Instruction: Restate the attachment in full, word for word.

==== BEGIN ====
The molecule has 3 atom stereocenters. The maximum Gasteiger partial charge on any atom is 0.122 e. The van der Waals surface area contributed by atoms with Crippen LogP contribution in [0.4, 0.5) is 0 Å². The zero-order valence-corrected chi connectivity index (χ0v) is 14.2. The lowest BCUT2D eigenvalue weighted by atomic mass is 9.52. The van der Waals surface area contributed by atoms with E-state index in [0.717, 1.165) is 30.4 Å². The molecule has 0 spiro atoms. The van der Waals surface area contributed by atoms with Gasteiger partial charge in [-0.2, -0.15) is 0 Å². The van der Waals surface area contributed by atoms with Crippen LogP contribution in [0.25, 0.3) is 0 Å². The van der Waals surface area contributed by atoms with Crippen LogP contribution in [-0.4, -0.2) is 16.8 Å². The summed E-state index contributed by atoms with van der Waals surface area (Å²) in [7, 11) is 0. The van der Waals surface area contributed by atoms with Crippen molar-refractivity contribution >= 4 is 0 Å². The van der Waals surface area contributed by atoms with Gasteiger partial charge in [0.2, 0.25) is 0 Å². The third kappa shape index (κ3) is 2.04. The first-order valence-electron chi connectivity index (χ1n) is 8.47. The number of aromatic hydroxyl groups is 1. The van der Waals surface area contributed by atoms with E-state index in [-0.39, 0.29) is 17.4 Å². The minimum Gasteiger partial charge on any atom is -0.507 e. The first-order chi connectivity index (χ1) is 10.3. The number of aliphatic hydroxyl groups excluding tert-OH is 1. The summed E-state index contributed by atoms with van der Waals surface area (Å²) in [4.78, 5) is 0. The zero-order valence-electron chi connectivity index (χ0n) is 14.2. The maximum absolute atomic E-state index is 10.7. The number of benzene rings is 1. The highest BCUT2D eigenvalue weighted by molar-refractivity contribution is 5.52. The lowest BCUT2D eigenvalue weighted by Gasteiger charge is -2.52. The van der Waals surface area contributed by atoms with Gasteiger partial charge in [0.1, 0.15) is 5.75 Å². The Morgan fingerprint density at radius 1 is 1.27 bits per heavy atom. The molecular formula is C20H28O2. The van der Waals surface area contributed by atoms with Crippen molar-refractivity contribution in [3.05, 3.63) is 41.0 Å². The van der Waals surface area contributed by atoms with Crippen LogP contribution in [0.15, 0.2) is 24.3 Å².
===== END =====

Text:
The molecule has 3 atom stereocenters. The maximum Gasteiger partial charge on any atom is 0.122 e. The van der Waals surface area contributed by atoms with Crippen LogP contribution in [0.4, 0.5) is 0 Å². The zero-order valence-corrected chi connectivity index (χ0v) is 14.2. The lowest BCUT2D eigenvalue weighted by atomic mass is 9.52. The van der Waals surface area contributed by atoms with E-state index in [0.717, 1.165) is 30.4 Å². The molecule has 0 spiro atoms. The van der Waals surface area contributed by atoms with Gasteiger partial charge in [-0.2, -0.15) is 0 Å². The van der Waals surface area contributed by atoms with Crippen LogP contribution in [0.25, 0.3) is 0 Å². The van der Waals surface area contributed by atoms with Crippen LogP contribution in [-0.4, -0.2) is 16.8 Å². The summed E-state index contributed by atoms with van der Waals surface area (Å²) in [7, 11) is 0. The van der Waals surface area contributed by atoms with Crippen molar-refractivity contribution >= 4 is 0 Å². The van der Waals surface area contributed by atoms with Gasteiger partial charge in [0.2, 0.25) is 0 Å². The third kappa shape index (κ3) is 2.04. The first-order valence-electron chi connectivity index (χ1n) is 8.47. The number of aromatic hydroxyl groups is 1. The van der Waals surface area contributed by atoms with E-state index in [-0.39, 0.29) is 17.4 Å². The minimum Gasteiger partial charge on any atom is -0.507 e. The first-order chi connectivity index (χ1) is 10.3. The number of aliphatic hydroxyl groups excluding tert-OH is 1. The summed E-state index contributed by atoms with van der Waals surface area (Å²) in [4.78, 5) is 0. The zero-order valence-electron chi connectivity index (χ0n) is 14.2. The maximum absolute atomic E-state index is 10.7. The number of benzene rings is 1. The highest BCUT2D eigenvalue weighted by molar-refractivity contribution is 5.52. The lowest BCUT2D eigenvalue weighted by Gasteiger charge is -2.52. The van der Waals surface area contributed by atoms with Gasteiger partial charge in [0.1, 0.15) is 5.75 Å². The Morgan fingerprint density at radius 1 is 1.27 bits per heavy atom. The molecular formula is C20H28O2. The van der Waals surface area contributed by atoms with Crippen molar-refractivity contribution in [3.05, 3.63) is 41.0 Å². The van der Waals surface area contributed by atoms with Crippen LogP contribution in [0.15, 0.2) is 24.3 Å².